Upton signed his deal with the Braves in November 2012, but he began his inaugural season in Atlanta on the disabled list for lower back soreness and soon caused the Braves even more pain. He hit .184/.268/.289 with nine homers, a 54 OPS and -1.6 WAR in 2013, then improved only marginally in '14, batting .208/.287/.333 with 12 homers, a 75 OPS+ and -0.5 WAR. His combined 66 OPS+ for the two years was the lowest of any player with at least 1,000 plate appearances, and along with the similar collapse of Dan Uggla, his failure became a symbol of everything that went wrong during Frank Wren's run as general manager, which ended in September 2014. The Braves immersed themselves in a rebuilding program that purged both Uptons, as well as Kimbrel, Jason Heyward, Evan Gattis, Alex Wood, Andrelton Simmons and many other key figures from their 2013 NL East champions, save for Freddie Freeeman and Julio Teheran.
Upton's Padres debut was delayed until June 8 due to sesamoiditis in his left foot, but upon returning, he flourished as a part-time centerfielder, hitting .259/.327/.429 with five homers, nine steals, a 111 OPS+ and 1.6 WAR in 228 plate appearances. This year, as a regular leftfielder (77 starts) who's dabbled in center (10 starts), he's hit .256/.304/.439 with 16 homers, 20 steals, a 100 OPS+ and 1.9 WAR in 374 PA. In his two seasons in San Diego, he's been particularly potent against lefties (.269/.352/.506 with nine homers in 177 PA) but overexposed against righties (.252/.296/.407 with 12 homers in 425 PA).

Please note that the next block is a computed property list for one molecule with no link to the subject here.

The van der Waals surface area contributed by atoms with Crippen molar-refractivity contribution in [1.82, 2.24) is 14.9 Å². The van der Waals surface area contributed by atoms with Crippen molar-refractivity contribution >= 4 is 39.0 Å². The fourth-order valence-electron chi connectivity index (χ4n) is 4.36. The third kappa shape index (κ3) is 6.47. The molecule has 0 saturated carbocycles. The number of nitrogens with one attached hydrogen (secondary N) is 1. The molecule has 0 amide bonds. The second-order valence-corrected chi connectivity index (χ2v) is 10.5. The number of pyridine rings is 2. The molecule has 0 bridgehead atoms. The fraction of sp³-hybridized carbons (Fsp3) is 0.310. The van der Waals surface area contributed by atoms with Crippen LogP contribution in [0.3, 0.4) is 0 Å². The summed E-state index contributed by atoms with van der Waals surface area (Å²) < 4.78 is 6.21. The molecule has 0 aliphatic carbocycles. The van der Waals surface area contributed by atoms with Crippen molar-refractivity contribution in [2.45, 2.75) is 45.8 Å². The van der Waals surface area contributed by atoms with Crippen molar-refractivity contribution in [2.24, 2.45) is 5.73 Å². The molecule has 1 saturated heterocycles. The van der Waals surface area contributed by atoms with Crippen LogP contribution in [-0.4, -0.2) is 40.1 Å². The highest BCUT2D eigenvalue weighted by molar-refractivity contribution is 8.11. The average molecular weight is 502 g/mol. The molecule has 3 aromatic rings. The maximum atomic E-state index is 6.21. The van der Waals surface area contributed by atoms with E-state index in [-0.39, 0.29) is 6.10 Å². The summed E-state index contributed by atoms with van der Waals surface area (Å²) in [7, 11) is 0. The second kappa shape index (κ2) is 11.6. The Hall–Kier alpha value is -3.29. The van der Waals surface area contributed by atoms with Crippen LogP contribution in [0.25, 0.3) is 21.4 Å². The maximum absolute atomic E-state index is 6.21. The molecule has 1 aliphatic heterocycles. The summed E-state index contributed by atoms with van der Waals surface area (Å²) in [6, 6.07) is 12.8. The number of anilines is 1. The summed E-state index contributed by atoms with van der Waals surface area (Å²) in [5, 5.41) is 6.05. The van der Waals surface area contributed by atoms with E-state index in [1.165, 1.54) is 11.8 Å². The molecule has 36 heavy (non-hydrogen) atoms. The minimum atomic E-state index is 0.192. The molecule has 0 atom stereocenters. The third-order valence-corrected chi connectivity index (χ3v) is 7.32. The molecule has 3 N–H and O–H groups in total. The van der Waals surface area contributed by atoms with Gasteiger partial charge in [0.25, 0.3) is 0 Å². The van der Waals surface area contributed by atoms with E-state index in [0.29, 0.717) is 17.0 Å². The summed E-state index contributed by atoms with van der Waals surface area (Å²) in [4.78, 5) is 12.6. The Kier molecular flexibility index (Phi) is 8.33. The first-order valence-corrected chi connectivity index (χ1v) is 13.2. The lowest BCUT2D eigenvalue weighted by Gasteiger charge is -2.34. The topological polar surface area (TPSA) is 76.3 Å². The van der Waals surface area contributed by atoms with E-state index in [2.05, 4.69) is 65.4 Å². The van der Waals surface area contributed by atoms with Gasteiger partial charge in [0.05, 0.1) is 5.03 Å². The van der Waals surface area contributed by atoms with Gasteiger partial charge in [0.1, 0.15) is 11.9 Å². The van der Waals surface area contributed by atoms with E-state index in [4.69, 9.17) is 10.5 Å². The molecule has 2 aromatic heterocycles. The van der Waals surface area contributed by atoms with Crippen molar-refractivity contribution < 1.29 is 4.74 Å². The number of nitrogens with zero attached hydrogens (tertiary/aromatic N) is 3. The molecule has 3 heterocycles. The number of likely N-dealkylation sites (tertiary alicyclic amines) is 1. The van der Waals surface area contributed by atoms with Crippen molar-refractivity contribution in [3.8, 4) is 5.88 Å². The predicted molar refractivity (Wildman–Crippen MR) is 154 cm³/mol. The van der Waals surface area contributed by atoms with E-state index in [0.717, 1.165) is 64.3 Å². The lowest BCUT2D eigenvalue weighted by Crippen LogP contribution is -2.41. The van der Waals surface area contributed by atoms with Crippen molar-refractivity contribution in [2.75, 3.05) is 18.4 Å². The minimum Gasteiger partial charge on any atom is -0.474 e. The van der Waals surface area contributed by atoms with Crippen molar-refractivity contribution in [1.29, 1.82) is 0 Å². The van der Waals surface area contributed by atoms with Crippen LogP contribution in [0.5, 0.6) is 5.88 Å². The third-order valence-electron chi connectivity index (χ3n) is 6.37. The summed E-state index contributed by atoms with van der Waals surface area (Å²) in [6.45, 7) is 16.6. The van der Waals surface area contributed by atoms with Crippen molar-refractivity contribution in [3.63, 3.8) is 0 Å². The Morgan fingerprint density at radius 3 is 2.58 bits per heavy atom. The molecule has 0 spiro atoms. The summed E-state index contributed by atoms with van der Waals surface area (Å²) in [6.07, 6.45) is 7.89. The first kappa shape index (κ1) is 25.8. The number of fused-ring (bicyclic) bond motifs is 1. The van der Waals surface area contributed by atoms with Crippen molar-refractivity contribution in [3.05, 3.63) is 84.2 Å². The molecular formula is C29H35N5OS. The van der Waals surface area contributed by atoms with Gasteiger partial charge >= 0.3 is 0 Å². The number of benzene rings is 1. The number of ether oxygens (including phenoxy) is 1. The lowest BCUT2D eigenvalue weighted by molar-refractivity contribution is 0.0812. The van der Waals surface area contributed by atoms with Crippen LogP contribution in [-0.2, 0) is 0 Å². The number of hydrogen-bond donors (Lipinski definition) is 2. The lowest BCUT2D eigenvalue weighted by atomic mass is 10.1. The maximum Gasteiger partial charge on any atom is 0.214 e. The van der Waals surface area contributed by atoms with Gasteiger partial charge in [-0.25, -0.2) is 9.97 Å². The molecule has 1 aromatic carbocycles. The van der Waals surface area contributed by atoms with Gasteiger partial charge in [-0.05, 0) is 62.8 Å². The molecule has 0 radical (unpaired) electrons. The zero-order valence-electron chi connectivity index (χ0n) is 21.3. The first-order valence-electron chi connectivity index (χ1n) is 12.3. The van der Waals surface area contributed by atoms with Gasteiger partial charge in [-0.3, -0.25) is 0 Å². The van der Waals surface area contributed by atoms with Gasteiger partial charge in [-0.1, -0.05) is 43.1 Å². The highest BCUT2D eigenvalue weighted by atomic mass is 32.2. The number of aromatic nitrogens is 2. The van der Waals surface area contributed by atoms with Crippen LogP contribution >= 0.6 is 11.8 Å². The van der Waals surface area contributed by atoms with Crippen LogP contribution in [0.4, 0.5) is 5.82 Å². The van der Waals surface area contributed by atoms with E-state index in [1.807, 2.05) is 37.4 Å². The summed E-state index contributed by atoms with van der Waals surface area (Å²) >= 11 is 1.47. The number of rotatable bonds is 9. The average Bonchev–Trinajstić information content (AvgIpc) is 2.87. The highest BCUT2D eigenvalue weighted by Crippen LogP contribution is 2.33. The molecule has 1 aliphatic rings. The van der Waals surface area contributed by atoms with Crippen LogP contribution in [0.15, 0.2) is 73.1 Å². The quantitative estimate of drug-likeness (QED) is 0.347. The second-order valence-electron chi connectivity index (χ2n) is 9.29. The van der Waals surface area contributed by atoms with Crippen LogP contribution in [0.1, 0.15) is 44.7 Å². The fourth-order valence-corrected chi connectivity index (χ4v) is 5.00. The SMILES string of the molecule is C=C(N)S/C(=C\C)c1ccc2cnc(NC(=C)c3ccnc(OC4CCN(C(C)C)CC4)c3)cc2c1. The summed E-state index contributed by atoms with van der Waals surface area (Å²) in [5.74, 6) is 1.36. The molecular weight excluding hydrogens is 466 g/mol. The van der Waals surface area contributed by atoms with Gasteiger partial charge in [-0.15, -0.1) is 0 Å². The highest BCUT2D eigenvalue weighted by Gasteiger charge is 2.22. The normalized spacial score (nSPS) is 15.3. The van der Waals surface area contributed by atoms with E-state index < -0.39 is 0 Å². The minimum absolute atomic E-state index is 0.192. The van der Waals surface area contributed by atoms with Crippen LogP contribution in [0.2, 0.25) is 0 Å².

As a righty swinger, the 31-year-old Upton isn't an ideal fit with the Blue Jays, who at 56–44 are currently running third in the AL East—three games behind the Orioles—but are 1 1/2 games ahead of the Astros for the second wild-card spot. Aside from the lefty-swinging Michael Saunders and the switch-hitting Justin Smoak, Toronto’s lineup already tilts heavily to the right. Upton's glove work (+10 Defensive Runs Saved in San Diego and more or less average over the past five seasons) provides manager John Gibbons with some flexibility. The metrics suggest he's a better fielder than either Saunders (-6 DRS in leftfield) or Jose Bautista (-8 DRS in right), both of whom have recent history of lower-body woes; the former missed most of last season due to torn cartilage in his left knee, and the latter just returned from a 30-game absence due to turf toe in his left foot. Upton is also a better hitter than centerfielder Kevin Pillar (83 OPS+ this year, 90 OPS+ career), though his defense isn't nearly so spectacular.